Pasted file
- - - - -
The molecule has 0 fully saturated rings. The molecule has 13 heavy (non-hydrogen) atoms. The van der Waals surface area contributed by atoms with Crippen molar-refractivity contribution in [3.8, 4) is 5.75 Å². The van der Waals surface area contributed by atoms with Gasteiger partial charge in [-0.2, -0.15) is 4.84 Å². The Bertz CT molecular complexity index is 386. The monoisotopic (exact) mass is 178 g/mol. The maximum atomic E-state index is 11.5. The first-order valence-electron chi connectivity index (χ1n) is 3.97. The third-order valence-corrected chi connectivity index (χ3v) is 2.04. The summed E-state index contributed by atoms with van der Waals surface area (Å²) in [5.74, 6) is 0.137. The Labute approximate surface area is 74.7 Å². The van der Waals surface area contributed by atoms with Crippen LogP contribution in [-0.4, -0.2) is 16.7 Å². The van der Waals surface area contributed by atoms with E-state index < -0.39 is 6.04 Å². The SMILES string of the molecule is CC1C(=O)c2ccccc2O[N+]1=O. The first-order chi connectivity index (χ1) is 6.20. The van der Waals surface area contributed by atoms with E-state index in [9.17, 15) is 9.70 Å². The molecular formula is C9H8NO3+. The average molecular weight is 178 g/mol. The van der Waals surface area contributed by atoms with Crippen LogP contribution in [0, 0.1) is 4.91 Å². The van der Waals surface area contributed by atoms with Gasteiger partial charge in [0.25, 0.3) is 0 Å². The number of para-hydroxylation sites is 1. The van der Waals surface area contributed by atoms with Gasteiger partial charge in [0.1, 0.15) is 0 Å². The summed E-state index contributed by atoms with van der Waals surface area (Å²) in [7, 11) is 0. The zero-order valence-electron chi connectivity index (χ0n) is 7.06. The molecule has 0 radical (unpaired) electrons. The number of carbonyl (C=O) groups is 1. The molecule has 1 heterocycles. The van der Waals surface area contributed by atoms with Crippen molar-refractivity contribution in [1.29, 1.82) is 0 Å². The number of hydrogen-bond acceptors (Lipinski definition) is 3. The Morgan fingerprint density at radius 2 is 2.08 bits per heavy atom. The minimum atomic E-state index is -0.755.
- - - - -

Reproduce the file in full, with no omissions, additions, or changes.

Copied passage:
The molecule has 0 fully saturated rings. The molecule has 13 heavy (non-hydrogen) atoms. The van der Waals surface area contributed by atoms with Crippen molar-refractivity contribution in [3.8, 4) is 5.75 Å². The van der Waals surface area contributed by atoms with Gasteiger partial charge in [-0.2, -0.15) is 4.84 Å². The Bertz CT molecular complexity index is 386. The monoisotopic (exact) mass is 178 g/mol. The maximum atomic E-state index is 11.5. The first-order valence-electron chi connectivity index (χ1n) is 3.97. The third-order valence-corrected chi connectivity index (χ3v) is 2.04. The summed E-state index contributed by atoms with van der Waals surface area (Å²) in [5.74, 6) is 0.137. The Labute approximate surface area is 74.7 Å². The van der Waals surface area contributed by atoms with Crippen LogP contribution in [-0.4, -0.2) is 16.7 Å². The van der Waals surface area contributed by atoms with E-state index < -0.39 is 6.04 Å². The SMILES string of the molecule is CC1C(=O)c2ccccc2O[N+]1=O. The first-order chi connectivity index (χ1) is 6.20. The van der Waals surface area contributed by atoms with E-state index in [9.17, 15) is 9.70 Å². The molecular formula is C9H8NO3+. The average molecular weight is 178 g/mol. The van der Waals surface area contributed by atoms with Crippen LogP contribution in [0, 0.1) is 4.91 Å². The van der Waals surface area contributed by atoms with Gasteiger partial charge in [0.25, 0.3) is 0 Å². The number of para-hydroxylation sites is 1. The van der Waals surface area contributed by atoms with Gasteiger partial charge in [0.1, 0.15) is 0 Å². The summed E-state index contributed by atoms with van der Waals surface area (Å²) in [7, 11) is 0. The zero-order valence-electron chi connectivity index (χ0n) is 7.06. The molecule has 0 radical (unpaired) electrons. The number of carbonyl (C=O) groups is 1. The molecule has 1 heterocycles. The van der Waals surface area contributed by atoms with Crippen molar-refractivity contribution in [1.29, 1.82) is 0 Å². The number of hydrogen-bond acceptors (Lipinski definition) is 3. The Morgan fingerprint density at radius 2 is 2.08 bits per heavy atom. The minimum atomic E-state index is -0.755.